The AXE75 tested well but didn’t achieve class-leading throughput, which is reflective of its low pricing. It performed better than the Linksys Hydra Pro 6E (106Mbps) but just a little bit worse than the Asus ROG Rapture GT-AXE16000 (128Mbps) and the Netgear RAXE500 (121Mbps) (127Mbps). The AXE75 managed 63Mbps, surpassing the Linksys Hydra Pro 6E’s 33Mbps, but not the Asus ROG Rapture GT-75Mbps AXE16000’s or the Netgear RAXE500’s 500Mbps. The results were comparable on the 30-foot test (71Mbps).

The AXE75 achieved 918Mbps on the 5GHz close-proximity test. The Linksys Hydra Pro 6E (750Mbps) was faster, but the Asus ROG Rapture GT-AXE16000 (938Mbps) and the Netgear RAXE500 were both faster (936Mbps). The AXE75 outperformed the Linksys Hydra Pro 6E (303Mbps) on the 30-foot test, but it performed much worse than the Asus ROG Rapture GT-AXE16000 (521Mbps) and the Netgear RAXE500 (530Mbps).

The AXE75’s throughput performance at 6GHz was essentially identical to that at 5GHz. In the close-proximity test, it achieved 921Mbps whereas the Linksys Hydra Pro 6E achieved 927Mbps. The AXE75 achieved 397Mbps over a distance of 30 feet, outperforming the Linksys Hydra Pro 6E (379Mbps), but falling short of the Asus ROG Rapture GT-AXE16000 (401Mbps) and the Netgear RAXE500 (427Mbps).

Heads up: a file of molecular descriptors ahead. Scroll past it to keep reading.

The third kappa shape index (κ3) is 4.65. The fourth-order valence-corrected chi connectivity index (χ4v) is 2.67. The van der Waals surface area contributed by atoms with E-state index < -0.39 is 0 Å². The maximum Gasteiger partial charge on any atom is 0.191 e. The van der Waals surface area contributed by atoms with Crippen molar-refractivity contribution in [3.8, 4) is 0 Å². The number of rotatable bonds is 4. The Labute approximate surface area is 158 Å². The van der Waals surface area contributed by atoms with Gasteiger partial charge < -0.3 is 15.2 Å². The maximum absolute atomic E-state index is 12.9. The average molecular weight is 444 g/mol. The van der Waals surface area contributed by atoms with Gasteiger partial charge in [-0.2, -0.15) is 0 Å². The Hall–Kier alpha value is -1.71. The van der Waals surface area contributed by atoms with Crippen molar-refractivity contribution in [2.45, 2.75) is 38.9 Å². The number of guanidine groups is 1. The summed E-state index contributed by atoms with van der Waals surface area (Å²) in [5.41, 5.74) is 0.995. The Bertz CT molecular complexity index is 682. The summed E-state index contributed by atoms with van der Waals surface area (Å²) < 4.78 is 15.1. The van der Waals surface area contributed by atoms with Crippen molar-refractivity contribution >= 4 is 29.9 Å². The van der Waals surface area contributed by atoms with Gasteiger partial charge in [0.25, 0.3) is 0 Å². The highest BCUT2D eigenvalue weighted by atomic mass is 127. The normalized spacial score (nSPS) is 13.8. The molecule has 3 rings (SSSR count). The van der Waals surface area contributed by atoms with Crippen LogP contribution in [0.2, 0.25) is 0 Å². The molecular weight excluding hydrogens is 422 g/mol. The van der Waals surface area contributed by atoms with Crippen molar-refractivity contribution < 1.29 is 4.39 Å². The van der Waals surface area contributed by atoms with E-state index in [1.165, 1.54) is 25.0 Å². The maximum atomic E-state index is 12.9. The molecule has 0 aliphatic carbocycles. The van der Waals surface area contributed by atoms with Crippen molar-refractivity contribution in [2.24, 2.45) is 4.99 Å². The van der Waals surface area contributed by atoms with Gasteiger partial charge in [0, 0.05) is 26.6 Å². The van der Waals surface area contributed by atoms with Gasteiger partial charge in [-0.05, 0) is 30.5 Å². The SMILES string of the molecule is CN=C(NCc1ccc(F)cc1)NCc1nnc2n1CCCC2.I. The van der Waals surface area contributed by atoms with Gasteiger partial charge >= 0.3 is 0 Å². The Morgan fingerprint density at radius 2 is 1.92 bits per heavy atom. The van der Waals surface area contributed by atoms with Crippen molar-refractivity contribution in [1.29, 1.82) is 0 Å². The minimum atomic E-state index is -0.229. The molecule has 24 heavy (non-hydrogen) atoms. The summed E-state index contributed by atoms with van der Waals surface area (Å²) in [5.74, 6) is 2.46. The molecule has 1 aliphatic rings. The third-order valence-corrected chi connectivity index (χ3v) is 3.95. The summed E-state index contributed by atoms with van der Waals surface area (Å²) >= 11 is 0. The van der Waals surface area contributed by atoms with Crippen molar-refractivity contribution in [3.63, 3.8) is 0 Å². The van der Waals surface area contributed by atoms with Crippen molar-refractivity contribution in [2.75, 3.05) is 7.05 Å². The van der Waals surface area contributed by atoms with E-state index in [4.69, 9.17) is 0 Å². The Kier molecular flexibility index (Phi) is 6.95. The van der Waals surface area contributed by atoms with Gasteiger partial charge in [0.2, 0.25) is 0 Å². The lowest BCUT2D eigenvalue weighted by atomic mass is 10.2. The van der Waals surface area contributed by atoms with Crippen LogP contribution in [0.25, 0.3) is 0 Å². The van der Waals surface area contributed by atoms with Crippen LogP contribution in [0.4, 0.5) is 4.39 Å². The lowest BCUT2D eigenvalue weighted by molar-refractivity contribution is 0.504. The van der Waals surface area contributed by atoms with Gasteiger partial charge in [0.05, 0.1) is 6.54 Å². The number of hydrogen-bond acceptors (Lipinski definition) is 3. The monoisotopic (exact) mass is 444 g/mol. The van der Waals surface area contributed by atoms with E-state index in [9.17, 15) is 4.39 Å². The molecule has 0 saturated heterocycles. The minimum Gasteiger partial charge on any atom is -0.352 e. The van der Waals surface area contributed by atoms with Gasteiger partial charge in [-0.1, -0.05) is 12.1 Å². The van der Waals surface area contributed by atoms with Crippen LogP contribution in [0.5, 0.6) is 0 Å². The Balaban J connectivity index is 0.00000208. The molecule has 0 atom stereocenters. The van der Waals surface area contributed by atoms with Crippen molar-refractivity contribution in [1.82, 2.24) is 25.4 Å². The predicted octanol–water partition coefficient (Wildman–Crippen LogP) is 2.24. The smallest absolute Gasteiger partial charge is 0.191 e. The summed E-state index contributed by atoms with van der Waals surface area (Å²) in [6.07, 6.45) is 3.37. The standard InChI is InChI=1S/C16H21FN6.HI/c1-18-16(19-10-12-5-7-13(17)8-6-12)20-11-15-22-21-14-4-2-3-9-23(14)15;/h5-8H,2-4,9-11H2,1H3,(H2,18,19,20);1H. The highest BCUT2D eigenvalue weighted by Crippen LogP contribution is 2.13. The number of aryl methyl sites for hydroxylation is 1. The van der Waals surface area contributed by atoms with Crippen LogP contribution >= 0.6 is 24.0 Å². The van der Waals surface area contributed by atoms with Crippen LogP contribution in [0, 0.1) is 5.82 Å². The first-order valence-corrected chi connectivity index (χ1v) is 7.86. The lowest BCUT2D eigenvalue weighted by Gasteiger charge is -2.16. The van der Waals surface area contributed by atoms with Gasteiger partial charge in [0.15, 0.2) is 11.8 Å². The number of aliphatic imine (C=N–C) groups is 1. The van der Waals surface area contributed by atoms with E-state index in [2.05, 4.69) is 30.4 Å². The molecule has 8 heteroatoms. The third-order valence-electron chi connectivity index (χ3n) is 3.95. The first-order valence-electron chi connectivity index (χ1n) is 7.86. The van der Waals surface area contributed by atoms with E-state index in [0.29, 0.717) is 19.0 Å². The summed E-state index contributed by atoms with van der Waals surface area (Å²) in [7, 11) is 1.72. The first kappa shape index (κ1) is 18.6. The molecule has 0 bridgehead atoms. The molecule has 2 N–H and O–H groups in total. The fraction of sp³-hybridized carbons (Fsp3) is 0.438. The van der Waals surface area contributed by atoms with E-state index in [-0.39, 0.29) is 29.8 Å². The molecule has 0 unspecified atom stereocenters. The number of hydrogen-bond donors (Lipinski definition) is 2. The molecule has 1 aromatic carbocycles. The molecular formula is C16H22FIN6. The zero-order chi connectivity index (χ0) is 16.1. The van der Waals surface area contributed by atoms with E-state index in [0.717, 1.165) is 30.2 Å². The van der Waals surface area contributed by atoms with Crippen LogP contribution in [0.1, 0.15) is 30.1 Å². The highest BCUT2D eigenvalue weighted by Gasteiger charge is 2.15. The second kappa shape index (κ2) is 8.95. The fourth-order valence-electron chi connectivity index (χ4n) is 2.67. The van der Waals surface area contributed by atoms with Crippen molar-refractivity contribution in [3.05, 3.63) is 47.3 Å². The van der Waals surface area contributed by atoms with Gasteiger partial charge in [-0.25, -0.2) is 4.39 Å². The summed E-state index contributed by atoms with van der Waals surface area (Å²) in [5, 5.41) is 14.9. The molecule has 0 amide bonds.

We move a 1.5GB folder comprising images, videos, music, and office document files back and forth between a USB 3.0 drive and a desktop PC, both of which are connected to the router, to assess the effectiveness of file transfers.

The Asus ROG Rapture GT-AXE16000 (48MBps) and Linksys Hydra Pro 6E (11MBps) both had write speeds that were faster than the AXE75, which was only somewhat slower (55MBps). With 70MBps, the Netgear RAXE500 outperformed them all. On the read test, the Linksys Hydra Pro 6E (57MBps) and the Netgear RAXE500 were faster than the AXE75 (46MBps), which edged out the Asus ROG Rapture GT-AXE16000 (45MBps) (68MBps).

The Ekahau Sidekick Wi-Fi diagnostic tool and Ekahau’s Survey mobile app are used to assess wireless signal strength, and they produce heat maps that show the router’s 2.4GHz and 5GHz signal strength across our test home. 6GHz signal measurements are not presently supported by our Sidekick. (Note: Ziff Davis, the proprietor of, owns Ekahau.) The router’s position is indicated by the circle on the map, and signal strength is indicated by the colors. Lighter yellow spots denote a weaker signal, and dark green areas denote the strongest signal. Areas that are gray have no detectable signal reception.